Tesla's Autopilot system under scrutiny in fatal China crash

FILE - In this Monday, April 25, 2016, file photo, a staff member cleans the hood of a Tesla Model S electric car near a display advertising Tesla's self-driving features at the Beijing International Automotive Exhibition in Beijing, China. Tesla says it can't verify whether a vehicle autopilot system is to blame for the death of a Chinese man whose father claimed in a report broadcasted Wednesday, Sept. 14, 2016, on state television that the driver-assist feature was active at the time of his crash. (AP Photo/Mark Schiefelbein, File)

Tesla faces new scrutiny in China about its vehicle Autopilot system after state television broadcast allegations that a man killed in a fatal crash had activated the driver-assist feature of his car

BEIJING — Tesla faces new scrutiny in China about its vehicle Autopilot system after state television broadcast allegations that a man killed in a crash had activated the driver-assist feature of his car.

The state broadcaster CCTV aired a report Wednesday about a January crash that killed 23-year-old Gao Yaning. The report included apparent dash cam footage of the car slamming into a slow-moving orange truck.

An official interviewed in the report said the car's Autopilot feature was active at the time of the crash. CCTV reported Gao's family has sued Tesla in a Beijing court, though the lawsuit was not available in online court records. Officials at the court did not answer the phone on Thursday, a Chinese holiday.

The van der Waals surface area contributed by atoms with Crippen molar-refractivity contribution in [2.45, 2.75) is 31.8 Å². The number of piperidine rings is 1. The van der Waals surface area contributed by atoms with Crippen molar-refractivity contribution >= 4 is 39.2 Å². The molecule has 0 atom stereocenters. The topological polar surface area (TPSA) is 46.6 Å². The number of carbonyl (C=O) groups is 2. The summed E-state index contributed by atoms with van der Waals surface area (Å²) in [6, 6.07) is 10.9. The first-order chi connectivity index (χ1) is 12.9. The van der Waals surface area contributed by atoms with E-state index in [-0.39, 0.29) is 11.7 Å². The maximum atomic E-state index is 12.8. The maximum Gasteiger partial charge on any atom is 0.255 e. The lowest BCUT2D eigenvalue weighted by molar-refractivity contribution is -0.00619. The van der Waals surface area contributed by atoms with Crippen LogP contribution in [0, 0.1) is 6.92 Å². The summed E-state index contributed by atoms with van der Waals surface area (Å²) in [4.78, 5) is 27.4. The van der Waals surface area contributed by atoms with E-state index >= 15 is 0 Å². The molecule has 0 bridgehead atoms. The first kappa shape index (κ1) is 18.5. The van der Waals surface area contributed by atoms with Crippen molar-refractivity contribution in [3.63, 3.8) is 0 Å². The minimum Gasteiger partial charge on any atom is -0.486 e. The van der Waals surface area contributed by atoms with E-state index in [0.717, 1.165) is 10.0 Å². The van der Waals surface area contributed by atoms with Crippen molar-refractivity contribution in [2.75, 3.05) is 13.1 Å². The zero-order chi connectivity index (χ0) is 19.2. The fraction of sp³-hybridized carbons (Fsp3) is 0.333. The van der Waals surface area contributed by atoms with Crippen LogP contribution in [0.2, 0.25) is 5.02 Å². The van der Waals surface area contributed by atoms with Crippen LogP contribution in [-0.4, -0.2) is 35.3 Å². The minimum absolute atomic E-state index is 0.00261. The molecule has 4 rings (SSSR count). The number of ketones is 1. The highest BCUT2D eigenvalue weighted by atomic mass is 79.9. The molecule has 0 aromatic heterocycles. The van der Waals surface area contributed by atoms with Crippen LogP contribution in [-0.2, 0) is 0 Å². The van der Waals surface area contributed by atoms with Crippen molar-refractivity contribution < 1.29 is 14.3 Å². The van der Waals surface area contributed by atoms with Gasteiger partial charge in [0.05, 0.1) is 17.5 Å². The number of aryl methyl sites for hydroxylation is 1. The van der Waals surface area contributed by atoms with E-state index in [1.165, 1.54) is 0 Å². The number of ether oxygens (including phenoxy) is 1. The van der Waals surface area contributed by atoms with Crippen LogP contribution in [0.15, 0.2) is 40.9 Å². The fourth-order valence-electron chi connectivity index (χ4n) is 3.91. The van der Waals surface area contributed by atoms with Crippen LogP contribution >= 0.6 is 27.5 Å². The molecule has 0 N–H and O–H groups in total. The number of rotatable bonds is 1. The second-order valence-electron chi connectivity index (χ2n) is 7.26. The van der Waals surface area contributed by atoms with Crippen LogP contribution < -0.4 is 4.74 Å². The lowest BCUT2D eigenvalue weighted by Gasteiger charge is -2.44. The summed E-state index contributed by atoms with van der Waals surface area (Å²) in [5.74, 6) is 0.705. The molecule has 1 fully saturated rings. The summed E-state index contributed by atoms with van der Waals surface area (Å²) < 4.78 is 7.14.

Tesla said in a statement that the car was too damaged in the wreck to transmit data to company servers, and that Gao's family had not cooperated with the company's investigation.

"We have tried repeatedly to work with our customer to investigate the cause of the crash, but he has not provided us with any additional information that would allow us to do so," it said.

A spokeswoman for the company did not respond to questions about what the car had reported before the crash.

The nationally broadcast report was a potential setback for Palo Alto, California-based Tesla's efforts to expand in China, the world's largest auto market. Tesla has explored building a manufacturing plant in China, but under national regulations that would require it to partner with a domestic company.

Both in China and the U.S., Tesla has faced scrutiny and criticism over its marketing of driver-assist features. Last month, the company revised language on its Chinese website that it said would make clearer to drivers that its Autopilot system was not self-driving.

The U.S. National Transportation Safety Board and the National Highway Traffic Safety Administration are investigating the May death of a 40-year-old Tesla driver in Florida. The Tesla driver-assist feature was engaged during the crash of the Tesla Model S sedan.

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